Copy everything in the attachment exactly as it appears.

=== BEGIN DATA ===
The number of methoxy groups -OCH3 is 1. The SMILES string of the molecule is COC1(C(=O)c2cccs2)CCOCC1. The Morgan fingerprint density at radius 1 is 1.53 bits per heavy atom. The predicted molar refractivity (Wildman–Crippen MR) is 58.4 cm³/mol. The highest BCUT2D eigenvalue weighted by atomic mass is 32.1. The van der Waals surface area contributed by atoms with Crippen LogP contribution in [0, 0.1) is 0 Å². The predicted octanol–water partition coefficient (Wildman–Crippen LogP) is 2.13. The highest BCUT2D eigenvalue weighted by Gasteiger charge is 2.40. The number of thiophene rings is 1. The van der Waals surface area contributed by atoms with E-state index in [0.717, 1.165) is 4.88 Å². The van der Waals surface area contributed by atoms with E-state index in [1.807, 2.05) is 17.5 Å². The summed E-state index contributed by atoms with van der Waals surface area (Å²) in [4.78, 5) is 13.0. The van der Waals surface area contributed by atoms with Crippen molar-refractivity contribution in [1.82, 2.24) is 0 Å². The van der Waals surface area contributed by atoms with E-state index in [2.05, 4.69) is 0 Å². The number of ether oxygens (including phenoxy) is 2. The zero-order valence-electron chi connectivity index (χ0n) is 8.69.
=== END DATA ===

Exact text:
The number of methoxy groups -OCH3 is 1. The SMILES string of the molecule is COC1(C(=O)c2cccs2)CCOCC1. The Morgan fingerprint density at radius 1 is 1.53 bits per heavy atom. The predicted molar refractivity (Wildman–Crippen MR) is 58.4 cm³/mol. The highest BCUT2D eigenvalue weighted by atomic mass is 32.1. The van der Waals surface area contributed by atoms with Crippen LogP contribution in [0, 0.1) is 0 Å². The predicted octanol–water partition coefficient (Wildman–Crippen LogP) is 2.13. The highest BCUT2D eigenvalue weighted by Gasteiger charge is 2.40. The number of thiophene rings is 1. The van der Waals surface area contributed by atoms with E-state index in [0.717, 1.165) is 4.88 Å². The van der Waals surface area contributed by atoms with E-state index in [1.807, 2.05) is 17.5 Å². The summed E-state index contributed by atoms with van der Waals surface area (Å²) in [4.78, 5) is 13.0. The van der Waals surface area contributed by atoms with Crippen molar-refractivity contribution in [1.82, 2.24) is 0 Å². The van der Waals surface area contributed by atoms with E-state index in [2.05, 4.69) is 0 Å². The number of ether oxygens (including phenoxy) is 2. The zero-order valence-electron chi connectivity index (χ0n) is 8.69.